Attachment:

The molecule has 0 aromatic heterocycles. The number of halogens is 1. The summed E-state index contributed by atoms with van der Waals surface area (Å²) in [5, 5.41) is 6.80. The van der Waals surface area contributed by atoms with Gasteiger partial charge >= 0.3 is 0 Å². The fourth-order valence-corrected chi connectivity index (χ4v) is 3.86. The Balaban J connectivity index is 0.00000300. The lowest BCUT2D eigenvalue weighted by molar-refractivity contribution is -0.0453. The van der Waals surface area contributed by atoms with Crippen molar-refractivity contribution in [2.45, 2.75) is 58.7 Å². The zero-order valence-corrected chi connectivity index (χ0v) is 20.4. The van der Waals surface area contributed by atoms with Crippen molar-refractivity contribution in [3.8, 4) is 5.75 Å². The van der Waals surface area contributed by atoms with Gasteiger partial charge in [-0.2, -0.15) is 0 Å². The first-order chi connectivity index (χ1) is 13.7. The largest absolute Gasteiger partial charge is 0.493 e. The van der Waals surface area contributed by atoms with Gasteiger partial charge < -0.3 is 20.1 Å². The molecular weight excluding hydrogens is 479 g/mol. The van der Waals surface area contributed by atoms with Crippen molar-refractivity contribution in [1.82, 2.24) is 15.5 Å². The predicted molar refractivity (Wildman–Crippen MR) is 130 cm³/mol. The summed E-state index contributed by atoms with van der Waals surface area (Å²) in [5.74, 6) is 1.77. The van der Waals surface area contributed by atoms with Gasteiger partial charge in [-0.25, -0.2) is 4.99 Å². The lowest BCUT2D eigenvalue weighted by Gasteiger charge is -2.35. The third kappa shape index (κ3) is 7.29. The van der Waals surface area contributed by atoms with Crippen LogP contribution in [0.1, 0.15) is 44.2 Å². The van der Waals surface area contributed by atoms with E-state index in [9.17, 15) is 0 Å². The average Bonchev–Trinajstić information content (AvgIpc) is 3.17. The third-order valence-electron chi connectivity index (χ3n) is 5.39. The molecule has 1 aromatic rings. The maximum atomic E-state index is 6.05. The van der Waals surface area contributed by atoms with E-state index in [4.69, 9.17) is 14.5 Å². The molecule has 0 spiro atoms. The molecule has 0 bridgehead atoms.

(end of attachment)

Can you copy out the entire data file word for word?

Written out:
The molecule has 0 aromatic heterocycles. The number of halogens is 1. The summed E-state index contributed by atoms with van der Waals surface area (Å²) in [5, 5.41) is 6.80. The van der Waals surface area contributed by atoms with Gasteiger partial charge >= 0.3 is 0 Å². The fourth-order valence-corrected chi connectivity index (χ4v) is 3.86. The Balaban J connectivity index is 0.00000300. The lowest BCUT2D eigenvalue weighted by molar-refractivity contribution is -0.0453. The van der Waals surface area contributed by atoms with Crippen molar-refractivity contribution in [2.45, 2.75) is 58.7 Å². The zero-order valence-corrected chi connectivity index (χ0v) is 20.4. The van der Waals surface area contributed by atoms with Crippen molar-refractivity contribution in [3.8, 4) is 5.75 Å². The van der Waals surface area contributed by atoms with Gasteiger partial charge in [-0.2, -0.15) is 0 Å². The first-order chi connectivity index (χ1) is 13.7. The largest absolute Gasteiger partial charge is 0.493 e. The van der Waals surface area contributed by atoms with Gasteiger partial charge < -0.3 is 20.1 Å². The molecular weight excluding hydrogens is 479 g/mol. The van der Waals surface area contributed by atoms with Crippen molar-refractivity contribution in [1.82, 2.24) is 15.5 Å². The predicted molar refractivity (Wildman–Crippen MR) is 130 cm³/mol. The summed E-state index contributed by atoms with van der Waals surface area (Å²) in [5.74, 6) is 1.77. The van der Waals surface area contributed by atoms with Gasteiger partial charge in [-0.25, -0.2) is 4.99 Å². The lowest BCUT2D eigenvalue weighted by Gasteiger charge is -2.35. The third kappa shape index (κ3) is 7.29. The van der Waals surface area contributed by atoms with Crippen LogP contribution in [0.1, 0.15) is 44.2 Å². The van der Waals surface area contributed by atoms with E-state index in [9.17, 15) is 0 Å². The average Bonchev–Trinajstić information content (AvgIpc) is 3.17. The third-order valence-electron chi connectivity index (χ3n) is 5.39. The molecule has 1 aromatic rings. The maximum atomic E-state index is 6.05. The van der Waals surface area contributed by atoms with E-state index in [4.69, 9.17) is 14.5 Å². The molecule has 0 spiro atoms. The molecule has 0 bridgehead atoms.